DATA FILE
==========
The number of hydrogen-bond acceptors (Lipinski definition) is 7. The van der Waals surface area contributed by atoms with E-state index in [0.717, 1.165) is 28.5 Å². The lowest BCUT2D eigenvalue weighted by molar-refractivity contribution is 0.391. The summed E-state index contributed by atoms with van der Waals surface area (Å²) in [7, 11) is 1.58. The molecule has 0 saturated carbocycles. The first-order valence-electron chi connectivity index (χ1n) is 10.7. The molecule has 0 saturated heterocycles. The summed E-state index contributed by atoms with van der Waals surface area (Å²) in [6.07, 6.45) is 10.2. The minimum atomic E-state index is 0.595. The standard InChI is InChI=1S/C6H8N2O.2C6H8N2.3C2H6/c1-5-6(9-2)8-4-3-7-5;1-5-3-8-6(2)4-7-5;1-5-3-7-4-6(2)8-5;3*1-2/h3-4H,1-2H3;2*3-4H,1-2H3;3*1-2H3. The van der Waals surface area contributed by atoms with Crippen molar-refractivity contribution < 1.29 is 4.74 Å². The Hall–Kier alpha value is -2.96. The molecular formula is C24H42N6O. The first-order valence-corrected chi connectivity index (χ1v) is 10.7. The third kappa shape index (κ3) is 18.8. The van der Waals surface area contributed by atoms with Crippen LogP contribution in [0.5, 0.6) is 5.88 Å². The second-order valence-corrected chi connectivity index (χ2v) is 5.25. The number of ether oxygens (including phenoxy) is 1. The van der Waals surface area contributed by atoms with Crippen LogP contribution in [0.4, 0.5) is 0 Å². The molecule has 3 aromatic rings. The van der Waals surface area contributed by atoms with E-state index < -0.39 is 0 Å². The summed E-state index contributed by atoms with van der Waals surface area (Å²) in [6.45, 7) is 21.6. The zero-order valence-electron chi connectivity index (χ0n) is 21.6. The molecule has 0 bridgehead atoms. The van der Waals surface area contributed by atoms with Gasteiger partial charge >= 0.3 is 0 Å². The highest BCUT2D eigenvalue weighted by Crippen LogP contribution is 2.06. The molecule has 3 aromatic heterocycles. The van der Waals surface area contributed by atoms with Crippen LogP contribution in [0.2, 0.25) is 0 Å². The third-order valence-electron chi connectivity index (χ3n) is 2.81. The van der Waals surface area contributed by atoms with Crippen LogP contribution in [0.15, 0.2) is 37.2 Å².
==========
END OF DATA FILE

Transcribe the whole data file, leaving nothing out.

The number of hydrogen-bond acceptors (Lipinski definition) is 7. The van der Waals surface area contributed by atoms with E-state index in [0.717, 1.165) is 28.5 Å². The lowest BCUT2D eigenvalue weighted by molar-refractivity contribution is 0.391. The summed E-state index contributed by atoms with van der Waals surface area (Å²) in [7, 11) is 1.58. The molecule has 0 saturated carbocycles. The first-order valence-electron chi connectivity index (χ1n) is 10.7. The molecule has 0 saturated heterocycles. The summed E-state index contributed by atoms with van der Waals surface area (Å²) in [6.07, 6.45) is 10.2. The minimum atomic E-state index is 0.595. The standard InChI is InChI=1S/C6H8N2O.2C6H8N2.3C2H6/c1-5-6(9-2)8-4-3-7-5;1-5-3-8-6(2)4-7-5;1-5-3-7-4-6(2)8-5;3*1-2/h3-4H,1-2H3;2*3-4H,1-2H3;3*1-2H3. The van der Waals surface area contributed by atoms with Crippen molar-refractivity contribution < 1.29 is 4.74 Å². The Hall–Kier alpha value is -2.96. The molecular formula is C24H42N6O. The first-order valence-corrected chi connectivity index (χ1v) is 10.7. The third kappa shape index (κ3) is 18.8. The van der Waals surface area contributed by atoms with Crippen LogP contribution in [0.5, 0.6) is 5.88 Å². The second-order valence-corrected chi connectivity index (χ2v) is 5.25. The number of ether oxygens (including phenoxy) is 1. The van der Waals surface area contributed by atoms with Crippen LogP contribution in [0.4, 0.5) is 0 Å². The molecule has 3 aromatic rings. The van der Waals surface area contributed by atoms with E-state index < -0.39 is 0 Å². The summed E-state index contributed by atoms with van der Waals surface area (Å²) in [6.45, 7) is 21.6. The zero-order valence-electron chi connectivity index (χ0n) is 21.6. The molecule has 0 bridgehead atoms. The van der Waals surface area contributed by atoms with Gasteiger partial charge >= 0.3 is 0 Å². The highest BCUT2D eigenvalue weighted by Crippen LogP contribution is 2.06. The molecule has 3 aromatic heterocycles. The van der Waals surface area contributed by atoms with Crippen LogP contribution in [0.2, 0.25) is 0 Å². The third-order valence-electron chi connectivity index (χ3n) is 2.81. The van der Waals surface area contributed by atoms with Crippen LogP contribution in [0.15, 0.2) is 37.2 Å².